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What Stifles with

Qatari Women? In a three part series, Dr Amal Al-Malki ponders the question that seems

to have no straight answers.

Q

atar is going through a transitional phase that is marked by rapid change, economic prosperity, and introduction to modernity. This era has witnessed an important change in women’s roles in the Qatari society. It has also exposed the challenges that Qatari women face, some of which are common across different Arab countries. In one of the smallest yet richest countries, women’s issues don’t stem from poverty, war, political upheaval or lack of governmental support. It’s mostly about

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culture. The Qatari culture so entrenched in Islamic teachings, still ironically carries remnants of pre-Islamic traditions and customs; the merging of both makes it in most cases hard to distinguish what is what. It is a culture that is made by men and maintained for centuries by men, so there is so little that women can do without stirring a controversy.

Finding the balance The rapid change witnessed in the last decade has not only been cosmetic and evident to the human eye but has affected the culture, the very traditions and code of conducts that have been static for so long. The Qatari culture is now forced to embrace as-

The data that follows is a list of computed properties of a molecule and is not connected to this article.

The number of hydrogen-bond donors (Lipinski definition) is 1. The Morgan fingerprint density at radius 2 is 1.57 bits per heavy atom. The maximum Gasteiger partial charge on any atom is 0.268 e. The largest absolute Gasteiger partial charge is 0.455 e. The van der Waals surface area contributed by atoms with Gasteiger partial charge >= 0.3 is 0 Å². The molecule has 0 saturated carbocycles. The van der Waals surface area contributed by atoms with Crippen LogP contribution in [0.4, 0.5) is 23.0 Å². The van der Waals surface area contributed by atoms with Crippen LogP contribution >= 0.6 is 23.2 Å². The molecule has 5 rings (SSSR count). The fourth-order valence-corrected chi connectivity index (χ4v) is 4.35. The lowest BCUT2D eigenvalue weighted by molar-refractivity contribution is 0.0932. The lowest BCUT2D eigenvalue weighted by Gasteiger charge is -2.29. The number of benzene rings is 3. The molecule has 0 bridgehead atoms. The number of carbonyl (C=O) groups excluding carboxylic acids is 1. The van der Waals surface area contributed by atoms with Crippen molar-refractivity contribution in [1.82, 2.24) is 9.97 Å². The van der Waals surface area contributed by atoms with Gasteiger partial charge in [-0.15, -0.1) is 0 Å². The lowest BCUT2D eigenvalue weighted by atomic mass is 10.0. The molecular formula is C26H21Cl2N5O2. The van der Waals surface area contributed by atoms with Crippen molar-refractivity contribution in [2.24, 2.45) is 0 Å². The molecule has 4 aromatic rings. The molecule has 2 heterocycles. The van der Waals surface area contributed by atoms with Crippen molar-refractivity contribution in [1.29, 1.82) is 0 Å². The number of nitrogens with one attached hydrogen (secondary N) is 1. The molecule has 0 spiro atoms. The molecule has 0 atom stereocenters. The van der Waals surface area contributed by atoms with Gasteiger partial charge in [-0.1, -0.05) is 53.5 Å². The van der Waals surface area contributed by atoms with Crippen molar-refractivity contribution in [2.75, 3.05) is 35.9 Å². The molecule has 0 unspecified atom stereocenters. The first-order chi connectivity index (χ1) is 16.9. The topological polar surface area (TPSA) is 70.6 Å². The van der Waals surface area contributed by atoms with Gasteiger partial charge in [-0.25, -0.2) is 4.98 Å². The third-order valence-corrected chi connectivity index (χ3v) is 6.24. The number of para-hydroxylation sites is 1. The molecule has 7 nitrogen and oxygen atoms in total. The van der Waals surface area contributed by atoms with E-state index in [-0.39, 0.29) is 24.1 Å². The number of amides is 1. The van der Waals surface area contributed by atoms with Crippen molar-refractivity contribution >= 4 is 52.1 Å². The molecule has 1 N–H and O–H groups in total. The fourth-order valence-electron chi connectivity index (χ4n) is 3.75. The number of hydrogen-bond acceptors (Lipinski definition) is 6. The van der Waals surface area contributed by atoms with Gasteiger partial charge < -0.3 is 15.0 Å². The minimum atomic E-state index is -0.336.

with pects of modernity that weren’t acceptable in the past, in order to consolidate with the new modern times. Hence a need emerged to balance between tradition and modernity, a slogan that has widely spread and can be seen in several of the revival movements, such as the revival of traditional crafts, words, and some customs. The challenge to balance both is still ongoing and it’s not realistic to say that it has been achieved yet or will be anytime soon. However, women’s roles in such changing cultural setting are at the heart of this new challenge. In a patriarchal culture that is based on shame and honour, gender roles are predetermined and accordingly, the spaces that are open for women. In a male-dominated society, gender roles are not only a sign of traditions but are also a law of conduct that determines power relations, something that the men thrive to maintain in order to protect and secure the community. Any change in the gender roles can cause disturbance to the harmony of the community. Change is considered ‘harmful’ and thus the government has followed a gradual strategy in modernising the country whilst providing alternatives to please different sectors, especially the conservatives. The top-down approach implementing political, social and educational reforms directly changing women’s status has been effective in such a culture, as the odds of women to demand and effect change on their own are minimal.